What is Linked List in Data Structures with example ?



What is Linked List in Data Structures with example ?

  • A linked list is a sequence of data structures, which are connected together through links.
  • Linked List is a sequence of links which contains objects. Each link contains a connection to another link. Linked list is the second most-used data structure after array.
    • Link − Each link of a linked list can store a data called an element.
    • Next − Each link of a linked list contains a link to the next link called Next.
    • LinkedList − A Linked List contains the connection link to the first link called First.
  • A linked list consists of nodes where each node contains a data field and a reference(link) to the next node in the list.

Linked List in Data Structure

Linked List in Data Structure

Types of Linked Lists

  • Singly linked list
  • Doubly linked list
  • Circular linked list

Singly linked list

Singly Linked List

Singly Linked List

Doubly linked list

  • A doubly linked list is a list that has two references, one to the next node and another to previous node.

Doubly linked list

Doubly linked list

Circular linked list

  • Another important type of a linked list is called a circular linked list where last node of the list points back to the first node (or the head) of the list.
Circular linked list

Circular linked list


Doubly Circular linked list

  • Circular doubly linked list is a type of data structure in which a node contain pointers to its previous node as well as the next node.
  • Circular doubly linked list doesn't contain NULL in any of the node.
  • The last node contains the address of the first node of the list. The first node also contain address of the last node in its previous pointer.
Doubly Circular linked list

Doubly Circular linked list

Sample Code:

#include<stdio.h>
#include <stdlib.h>
int main()
{
   struct node
   {
      int num;
      struct node *ptr;
   };
   typedef struct node NODE;
   NODE *head, *first, *temp=0;
   int count = 0;
   int choice = 1;
   first = 0;
   while(choice)
   {
      head =(NODE*) malloc(sizeof(NODE));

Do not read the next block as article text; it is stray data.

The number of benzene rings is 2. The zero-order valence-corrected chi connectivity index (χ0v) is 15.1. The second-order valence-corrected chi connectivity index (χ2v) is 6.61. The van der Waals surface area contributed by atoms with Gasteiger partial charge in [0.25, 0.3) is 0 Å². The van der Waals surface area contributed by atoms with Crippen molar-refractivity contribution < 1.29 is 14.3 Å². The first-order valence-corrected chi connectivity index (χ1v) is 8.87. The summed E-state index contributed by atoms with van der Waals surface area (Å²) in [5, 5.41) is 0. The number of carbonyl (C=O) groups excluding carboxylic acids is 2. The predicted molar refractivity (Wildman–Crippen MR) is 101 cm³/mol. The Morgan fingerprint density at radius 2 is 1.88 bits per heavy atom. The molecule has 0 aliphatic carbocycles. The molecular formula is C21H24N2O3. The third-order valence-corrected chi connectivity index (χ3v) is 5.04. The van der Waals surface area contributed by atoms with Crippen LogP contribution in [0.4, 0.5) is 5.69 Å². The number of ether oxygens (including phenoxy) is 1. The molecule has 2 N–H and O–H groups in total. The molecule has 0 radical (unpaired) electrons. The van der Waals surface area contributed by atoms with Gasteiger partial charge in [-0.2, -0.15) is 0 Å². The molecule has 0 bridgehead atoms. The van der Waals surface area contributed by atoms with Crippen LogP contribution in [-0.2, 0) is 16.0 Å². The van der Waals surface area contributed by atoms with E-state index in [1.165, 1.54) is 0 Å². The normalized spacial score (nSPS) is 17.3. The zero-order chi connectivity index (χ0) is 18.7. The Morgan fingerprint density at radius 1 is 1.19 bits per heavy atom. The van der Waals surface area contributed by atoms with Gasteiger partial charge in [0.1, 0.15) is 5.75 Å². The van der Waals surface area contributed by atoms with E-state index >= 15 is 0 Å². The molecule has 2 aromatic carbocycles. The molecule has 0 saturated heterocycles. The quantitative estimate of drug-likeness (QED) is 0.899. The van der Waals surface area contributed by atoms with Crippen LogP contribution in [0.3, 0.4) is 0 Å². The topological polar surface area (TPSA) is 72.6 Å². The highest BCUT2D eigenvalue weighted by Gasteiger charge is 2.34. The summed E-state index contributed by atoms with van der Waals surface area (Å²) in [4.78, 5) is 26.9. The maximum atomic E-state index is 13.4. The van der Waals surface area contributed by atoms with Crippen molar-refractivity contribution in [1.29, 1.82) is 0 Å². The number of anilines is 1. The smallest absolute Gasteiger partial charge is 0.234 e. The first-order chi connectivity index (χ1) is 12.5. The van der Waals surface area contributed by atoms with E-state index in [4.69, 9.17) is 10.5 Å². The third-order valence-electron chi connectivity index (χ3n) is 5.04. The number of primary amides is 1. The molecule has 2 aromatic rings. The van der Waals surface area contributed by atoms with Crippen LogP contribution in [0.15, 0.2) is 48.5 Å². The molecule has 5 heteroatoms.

printf("Enter the data item: ");
      scanf("%d", &head-> num);
      if(first != 0)
      {
         temp->ptr = head;temp = head;
      }
      else
      {
         first = temp = head;
      }
      fflush(stdin);
      printf("Do you want to continue(Type 0 or 1)?\n\n");
      scanf("%d", &choice);
   }
   temp->ptr = 0;
   temp = first; /* reset temp to the beginning*/
   printf("\n Status of the linked list is\n");
   while(temp!=0)
   {
      printf("%d=>", temp->num);
      count++;
      temp = temp -> ptr;
   }
   printf("NULL\n");
   printf("No. of nodes in the list = %d\n", count);
   return 0;
}

Output:

Enter the data item: 10
Do you want to continue <Type 0 or 1>?
1
Enter the data item: 20
Do you want to continue<Type 0 or 1>?
1
Enter the data item: 30
Do you want to continue<Type 0 or 1>?
0
Status of the Linked List is
10=>20=>30=>NULL
No.of nodes in the list = 3

Advantages of Linked List

  • Linked list is dynamic in nature which allocates the memory when required.
  • In linked list, stack and queue can be easily executed.
  • It reduces the access time.
  • Insert and delete operation can be easily implemented in linked list.

Disadvantages of Linked List

  • Reverse traversing is difficult in linked list.
  • Linked list has to access each node sequentially; no element can be accessed randomly.
  • In linked list, the memory is wasted as pointer requires extra memory for storage.


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